A phase battery for quantum technologies
Batteries belongs to everyday life. A classical battery, the Volta's pile, converts chemical energy into a voltage, which can power electronic circuits. In many quantum technologies, circuits or devices are based on superconducting materials. In such materials, currents may flow without the need of an applied voltage; therefore, there is no need for a classical battery in such a system. These currents are called supercurrents because they do not exhibit any energy losses. They are induced not from a voltage but from a phase difference of the wave function of the quantum circuit, which is directly related to the wave nature of matter. A quantum device able to provide a persistent phase difference can be seen as a quantum phase battery, which induces supercurrents in a quantum circuit.
In this work, the authors present the results from a theoretical and experimental collaboration that has led to the fabrication of the first quantum phase battery. The idea was first conceived in 2015, by Sebastian Bergeret from the Mesoscopic physics group at the Materials Physics Center (CFM, CSIC-UPV/EHU), a joint initiative of Consejo Superior de Investigaciones Científicas (CSIC) and the University of the Basque Country (UPV/EHU), and Ilya Tokatly, Ikerbasque Professor in the Nano-Biospectroscopy group of the UPV/EHU, both Donostia International Physics Center (DIPC) associate researchers. They proposed a theoretical system with the properties needed to build the phase battery. It consists of a combination of superconducting and magnetic materials with an intrinsic relativistic effect, called spin-orbit coupling.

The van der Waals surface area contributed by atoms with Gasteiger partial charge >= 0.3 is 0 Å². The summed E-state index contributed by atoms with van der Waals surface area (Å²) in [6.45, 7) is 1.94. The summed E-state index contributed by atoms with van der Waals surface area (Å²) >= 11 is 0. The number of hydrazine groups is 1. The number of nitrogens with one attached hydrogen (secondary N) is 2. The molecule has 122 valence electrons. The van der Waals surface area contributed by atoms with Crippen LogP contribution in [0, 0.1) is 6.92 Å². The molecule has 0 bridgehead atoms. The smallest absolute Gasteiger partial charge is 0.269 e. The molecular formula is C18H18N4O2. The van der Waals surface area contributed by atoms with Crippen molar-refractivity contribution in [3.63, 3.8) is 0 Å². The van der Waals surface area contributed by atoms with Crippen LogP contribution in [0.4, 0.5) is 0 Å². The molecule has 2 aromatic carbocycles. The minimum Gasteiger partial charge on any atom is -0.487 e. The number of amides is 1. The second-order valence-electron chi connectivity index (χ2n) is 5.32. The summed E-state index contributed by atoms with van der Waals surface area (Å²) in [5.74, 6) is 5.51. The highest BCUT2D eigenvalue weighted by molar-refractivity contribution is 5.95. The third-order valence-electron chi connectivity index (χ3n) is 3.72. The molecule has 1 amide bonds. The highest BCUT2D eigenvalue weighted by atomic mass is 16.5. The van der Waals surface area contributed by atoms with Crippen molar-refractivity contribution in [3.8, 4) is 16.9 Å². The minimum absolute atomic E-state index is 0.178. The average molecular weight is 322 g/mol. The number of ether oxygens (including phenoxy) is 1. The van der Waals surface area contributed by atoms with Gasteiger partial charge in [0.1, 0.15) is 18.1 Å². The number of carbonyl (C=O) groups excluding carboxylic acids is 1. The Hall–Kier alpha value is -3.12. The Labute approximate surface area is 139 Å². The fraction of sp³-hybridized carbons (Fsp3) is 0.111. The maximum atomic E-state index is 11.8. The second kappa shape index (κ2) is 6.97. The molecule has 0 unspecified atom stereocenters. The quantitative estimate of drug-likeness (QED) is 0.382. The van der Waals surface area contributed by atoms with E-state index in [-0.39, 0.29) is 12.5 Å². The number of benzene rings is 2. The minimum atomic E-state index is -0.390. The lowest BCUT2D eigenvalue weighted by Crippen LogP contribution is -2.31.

A few years later Francesco Giazotto and Elia Strambini from the NEST-CNR Institute, Pisa, identified a suitable material combination and fabricated the first quantum phase battery, the results of which are now published in the journal Nature Nanotechnology. It consists of an n-doped InAs nanowire forming the core of the battery (the pile) and Al superconducting leads as poles. The battery is charged by applying an external magnetic field, which then can be switched off.
Cristina Sanz-Fernández and Claudio Guarcello also from CFM adapted the theory to simulate the experimental findings.
The future of this battery is further being improved at CFM in a collaboration between the Nanophysics Lab and the Mesoscopic Physics Group. This work contributes to the enormous advances being made in quantum technology that are expected to revolutionize both computing and sensing techniques, as well as medicine, and telecommunications in the near future.